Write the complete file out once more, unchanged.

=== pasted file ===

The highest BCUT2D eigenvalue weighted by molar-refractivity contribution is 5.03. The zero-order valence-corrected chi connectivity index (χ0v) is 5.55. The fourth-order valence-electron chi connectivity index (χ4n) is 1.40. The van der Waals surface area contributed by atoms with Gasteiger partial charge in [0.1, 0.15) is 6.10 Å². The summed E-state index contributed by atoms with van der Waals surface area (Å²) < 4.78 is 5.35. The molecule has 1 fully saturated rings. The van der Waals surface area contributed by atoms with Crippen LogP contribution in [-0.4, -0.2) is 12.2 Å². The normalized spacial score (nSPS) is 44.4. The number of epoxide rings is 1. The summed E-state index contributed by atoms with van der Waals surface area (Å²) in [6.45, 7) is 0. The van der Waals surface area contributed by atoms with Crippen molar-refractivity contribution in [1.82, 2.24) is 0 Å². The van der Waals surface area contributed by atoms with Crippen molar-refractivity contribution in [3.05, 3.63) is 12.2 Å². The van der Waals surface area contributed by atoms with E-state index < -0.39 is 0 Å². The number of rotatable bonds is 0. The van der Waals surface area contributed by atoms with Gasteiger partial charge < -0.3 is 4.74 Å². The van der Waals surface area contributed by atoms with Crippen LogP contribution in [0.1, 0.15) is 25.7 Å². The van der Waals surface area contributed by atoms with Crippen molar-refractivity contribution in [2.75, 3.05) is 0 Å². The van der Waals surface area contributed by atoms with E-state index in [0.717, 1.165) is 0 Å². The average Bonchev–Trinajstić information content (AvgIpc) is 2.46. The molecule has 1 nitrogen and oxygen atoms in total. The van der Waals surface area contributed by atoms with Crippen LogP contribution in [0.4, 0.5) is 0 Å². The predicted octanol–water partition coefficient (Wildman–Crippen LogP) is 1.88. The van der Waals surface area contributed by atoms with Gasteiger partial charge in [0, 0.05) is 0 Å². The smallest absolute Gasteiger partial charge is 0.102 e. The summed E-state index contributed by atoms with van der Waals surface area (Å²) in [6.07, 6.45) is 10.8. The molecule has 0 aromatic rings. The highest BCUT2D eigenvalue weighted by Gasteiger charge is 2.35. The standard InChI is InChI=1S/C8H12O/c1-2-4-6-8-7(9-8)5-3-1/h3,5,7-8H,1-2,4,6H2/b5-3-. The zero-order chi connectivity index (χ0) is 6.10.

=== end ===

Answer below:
The highest BCUT2D eigenvalue weighted by molar-refractivity contribution is 5.03. The zero-order valence-corrected chi connectivity index (χ0v) is 5.55. The fourth-order valence-electron chi connectivity index (χ4n) is 1.40. The van der Waals surface area contributed by atoms with Gasteiger partial charge in [0.1, 0.15) is 6.10 Å². The summed E-state index contributed by atoms with van der Waals surface area (Å²) < 4.78 is 5.35. The molecule has 1 fully saturated rings. The van der Waals surface area contributed by atoms with Crippen LogP contribution in [-0.4, -0.2) is 12.2 Å². The normalized spacial score (nSPS) is 44.4. The number of epoxide rings is 1. The summed E-state index contributed by atoms with van der Waals surface area (Å²) in [6.45, 7) is 0. The van der Waals surface area contributed by atoms with Crippen molar-refractivity contribution in [1.82, 2.24) is 0 Å². The van der Waals surface area contributed by atoms with Crippen molar-refractivity contribution in [3.05, 3.63) is 12.2 Å². The van der Waals surface area contributed by atoms with E-state index < -0.39 is 0 Å². The number of rotatable bonds is 0. The van der Waals surface area contributed by atoms with Gasteiger partial charge < -0.3 is 4.74 Å². The van der Waals surface area contributed by atoms with Crippen LogP contribution in [0.1, 0.15) is 25.7 Å². The van der Waals surface area contributed by atoms with Crippen molar-refractivity contribution in [2.75, 3.05) is 0 Å². The van der Waals surface area contributed by atoms with E-state index in [0.717, 1.165) is 0 Å². The average Bonchev–Trinajstić information content (AvgIpc) is 2.46. The molecule has 1 nitrogen and oxygen atoms in total. The van der Waals surface area contributed by atoms with Crippen LogP contribution in [0.4, 0.5) is 0 Å². The predicted octanol–water partition coefficient (Wildman–Crippen LogP) is 1.88. The van der Waals surface area contributed by atoms with Gasteiger partial charge in [0, 0.05) is 0 Å². The smallest absolute Gasteiger partial charge is 0.102 e. The summed E-state index contributed by atoms with van der Waals surface area (Å²) in [6.07, 6.45) is 10.8. The molecule has 0 aromatic rings. The highest BCUT2D eigenvalue weighted by Gasteiger charge is 2.35. The standard InChI is InChI=1S/C8H12O/c1-2-4-6-8-7(9-8)5-3-1/h3,5,7-8H,1-2,4,6H2/b5-3-. The zero-order chi connectivity index (χ0) is 6.10.